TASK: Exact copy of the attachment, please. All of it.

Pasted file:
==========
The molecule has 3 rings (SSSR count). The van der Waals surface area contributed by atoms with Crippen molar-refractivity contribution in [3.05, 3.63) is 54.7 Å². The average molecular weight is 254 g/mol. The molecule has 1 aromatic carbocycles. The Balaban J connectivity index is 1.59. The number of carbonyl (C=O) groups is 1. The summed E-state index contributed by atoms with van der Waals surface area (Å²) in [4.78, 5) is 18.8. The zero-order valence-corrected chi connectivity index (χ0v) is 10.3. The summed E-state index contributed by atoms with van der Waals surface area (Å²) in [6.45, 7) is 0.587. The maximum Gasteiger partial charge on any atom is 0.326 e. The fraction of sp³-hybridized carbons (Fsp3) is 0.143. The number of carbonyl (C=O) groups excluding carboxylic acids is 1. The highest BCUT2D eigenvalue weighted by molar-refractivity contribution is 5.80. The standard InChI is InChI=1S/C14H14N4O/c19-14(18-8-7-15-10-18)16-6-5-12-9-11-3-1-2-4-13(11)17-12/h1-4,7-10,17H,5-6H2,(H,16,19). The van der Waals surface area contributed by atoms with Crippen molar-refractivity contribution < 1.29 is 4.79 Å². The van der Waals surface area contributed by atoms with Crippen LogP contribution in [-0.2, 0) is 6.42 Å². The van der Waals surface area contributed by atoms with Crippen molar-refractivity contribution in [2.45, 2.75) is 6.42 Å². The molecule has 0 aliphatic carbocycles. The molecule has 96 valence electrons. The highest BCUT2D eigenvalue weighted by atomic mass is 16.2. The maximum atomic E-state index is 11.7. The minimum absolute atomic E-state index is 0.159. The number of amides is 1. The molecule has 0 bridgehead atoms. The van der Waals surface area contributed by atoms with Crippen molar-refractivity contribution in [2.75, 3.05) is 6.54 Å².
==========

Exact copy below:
The molecule has 3 rings (SSSR count). The van der Waals surface area contributed by atoms with Crippen molar-refractivity contribution in [3.05, 3.63) is 54.7 Å². The average molecular weight is 254 g/mol. The molecule has 1 aromatic carbocycles. The Balaban J connectivity index is 1.59. The number of carbonyl (C=O) groups is 1. The summed E-state index contributed by atoms with van der Waals surface area (Å²) in [4.78, 5) is 18.8. The zero-order valence-corrected chi connectivity index (χ0v) is 10.3. The summed E-state index contributed by atoms with van der Waals surface area (Å²) in [6.45, 7) is 0.587. The maximum Gasteiger partial charge on any atom is 0.326 e. The fraction of sp³-hybridized carbons (Fsp3) is 0.143. The number of carbonyl (C=O) groups excluding carboxylic acids is 1. The highest BCUT2D eigenvalue weighted by molar-refractivity contribution is 5.80. The standard InChI is InChI=1S/C14H14N4O/c19-14(18-8-7-15-10-18)16-6-5-12-9-11-3-1-2-4-13(11)17-12/h1-4,7-10,17H,5-6H2,(H,16,19). The van der Waals surface area contributed by atoms with Crippen molar-refractivity contribution < 1.29 is 4.79 Å². The van der Waals surface area contributed by atoms with Crippen LogP contribution in [-0.2, 0) is 6.42 Å². The van der Waals surface area contributed by atoms with Crippen molar-refractivity contribution in [2.45, 2.75) is 6.42 Å². The molecule has 0 aliphatic carbocycles. The molecule has 96 valence electrons. The highest BCUT2D eigenvalue weighted by atomic mass is 16.2. The maximum atomic E-state index is 11.7. The minimum absolute atomic E-state index is 0.159. The number of amides is 1. The molecule has 0 bridgehead atoms. The van der Waals surface area contributed by atoms with Crippen molar-refractivity contribution in [2.75, 3.05) is 6.54 Å².